The event, hosted by actor Tony Goldwyn, includes former Daily Show host Jon Stewart, a reunited New Radicals that is a favorite Biden family band and 12-year-old trumpeter Jason Zgonc, who who played all summer during hospital workers' break times to cheer them up.

Chip Somodevilla/Getty Images From left: Dr. Jill Biden, Joe Biden and Kamala Harris at a memorial for COVID-19 victims on Tuesday in Washington, D.C.

Will Biden get right to work?

Yes. After the inaugural events, Biden begins a wide-reaching reversal of Donald Trump's anti-immigration policies along with other "day one" presidential moves, reports the The New York Times. This will include sending legislation to Congress to allow children who grew up in the U.S. but arrived here illegally and who are recipients of Deferred Action for Childhood Arrivals, also known as "Dreamers," to apply for legal and permanent residency and eventually have the right to become citizens. The legislation will also include restoring programs for asylum seekers as well as beefing up security at the border with enhanced technology, according to the Times.

How about those glitzy nighttime festivities?

The excitement of in-person inaugural balls around D.C. will be replaced with some "virtual" balls and a 90-minute primetime TV special hosted by Hanks.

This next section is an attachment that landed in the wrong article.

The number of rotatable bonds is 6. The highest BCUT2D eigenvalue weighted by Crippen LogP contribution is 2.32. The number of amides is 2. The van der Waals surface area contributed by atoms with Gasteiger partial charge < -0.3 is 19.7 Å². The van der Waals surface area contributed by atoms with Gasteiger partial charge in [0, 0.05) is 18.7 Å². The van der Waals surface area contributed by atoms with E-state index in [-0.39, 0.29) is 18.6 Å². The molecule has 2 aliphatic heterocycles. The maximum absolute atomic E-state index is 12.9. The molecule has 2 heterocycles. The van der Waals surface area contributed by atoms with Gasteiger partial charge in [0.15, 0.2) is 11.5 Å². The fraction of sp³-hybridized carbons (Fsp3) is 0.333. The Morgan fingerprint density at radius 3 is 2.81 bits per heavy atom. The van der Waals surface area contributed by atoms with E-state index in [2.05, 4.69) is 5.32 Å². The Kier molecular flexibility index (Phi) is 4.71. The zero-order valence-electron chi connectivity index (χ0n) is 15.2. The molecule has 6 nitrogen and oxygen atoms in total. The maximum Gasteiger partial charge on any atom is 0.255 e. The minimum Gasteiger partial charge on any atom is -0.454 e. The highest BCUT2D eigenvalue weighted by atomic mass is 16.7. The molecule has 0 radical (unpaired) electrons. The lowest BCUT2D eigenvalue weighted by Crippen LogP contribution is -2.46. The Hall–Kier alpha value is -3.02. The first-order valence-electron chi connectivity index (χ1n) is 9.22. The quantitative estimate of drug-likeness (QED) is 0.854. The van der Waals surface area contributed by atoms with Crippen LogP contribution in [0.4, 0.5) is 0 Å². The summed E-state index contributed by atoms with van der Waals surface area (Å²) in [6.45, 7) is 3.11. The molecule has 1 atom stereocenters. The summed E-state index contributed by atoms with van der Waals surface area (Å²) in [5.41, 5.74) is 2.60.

Called "Celebrating America," the show will include performances by Demi Lovato, Justin Timberlake, Tim McGraw, Lin Manuel Miranda, John Legend, Bruce Springsteen, Jon Bon Jovi, Kerry Washington and others to "spotlight the resilience and spirit" of a united America, according to organizers.

The show airs at 8:30 p.m. ET and will be carried live on ABC, CBS, CNN, MSNBC, NBC and PBS. It will also stream live on https://BidenInaugural.org/watch and on Presidential Inaugural Committee social media channels across Facebook, Twitter, Youtube and other platforms — and will include remarks from Biden and Harris.

The special will also "celebrate American heroes who are helping their fellow Americans" through the coronavirus crisis, "including frontline workers, health care workers, teachers, citizens giving back, and those who are breaking barriers," the Presidential Inaugural Committee said.